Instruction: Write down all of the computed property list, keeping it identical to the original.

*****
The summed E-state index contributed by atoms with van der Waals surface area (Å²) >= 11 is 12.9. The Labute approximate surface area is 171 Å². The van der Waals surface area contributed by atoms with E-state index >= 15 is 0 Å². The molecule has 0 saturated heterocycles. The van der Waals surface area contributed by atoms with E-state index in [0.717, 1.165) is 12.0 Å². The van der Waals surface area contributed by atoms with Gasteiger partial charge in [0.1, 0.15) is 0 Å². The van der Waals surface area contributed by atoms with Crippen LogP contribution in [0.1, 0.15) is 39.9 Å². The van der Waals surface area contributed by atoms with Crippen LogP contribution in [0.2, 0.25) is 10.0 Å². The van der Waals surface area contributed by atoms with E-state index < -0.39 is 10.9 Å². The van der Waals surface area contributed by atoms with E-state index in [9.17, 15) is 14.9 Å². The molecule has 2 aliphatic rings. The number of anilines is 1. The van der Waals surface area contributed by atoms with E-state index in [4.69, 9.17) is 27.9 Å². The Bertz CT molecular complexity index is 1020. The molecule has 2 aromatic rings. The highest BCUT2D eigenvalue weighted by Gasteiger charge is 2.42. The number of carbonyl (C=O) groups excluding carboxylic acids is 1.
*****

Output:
The summed E-state index contributed by atoms with van der Waals surface area (Å²) >= 11 is 12.9. The Labute approximate surface area is 171 Å². The van der Waals surface area contributed by atoms with E-state index >= 15 is 0 Å². The molecule has 0 saturated heterocycles. The van der Waals surface area contributed by atoms with E-state index in [0.717, 1.165) is 12.0 Å². The van der Waals surface area contributed by atoms with Gasteiger partial charge in [0.1, 0.15) is 0 Å². The van der Waals surface area contributed by atoms with Crippen LogP contribution in [0.1, 0.15) is 39.9 Å². The van der Waals surface area contributed by atoms with Crippen LogP contribution in [0.2, 0.25) is 10.0 Å². The van der Waals surface area contributed by atoms with E-state index < -0.39 is 10.9 Å². The van der Waals surface area contributed by atoms with E-state index in [9.17, 15) is 14.9 Å². The molecule has 2 aliphatic rings. The number of anilines is 1. The van der Waals surface area contributed by atoms with E-state index in [4.69, 9.17) is 27.9 Å². The Bertz CT molecular complexity index is 1020. The molecule has 2 aromatic rings. The highest BCUT2D eigenvalue weighted by Gasteiger charge is 2.42. The number of carbonyl (C=O) groups excluding carboxylic acids is 1.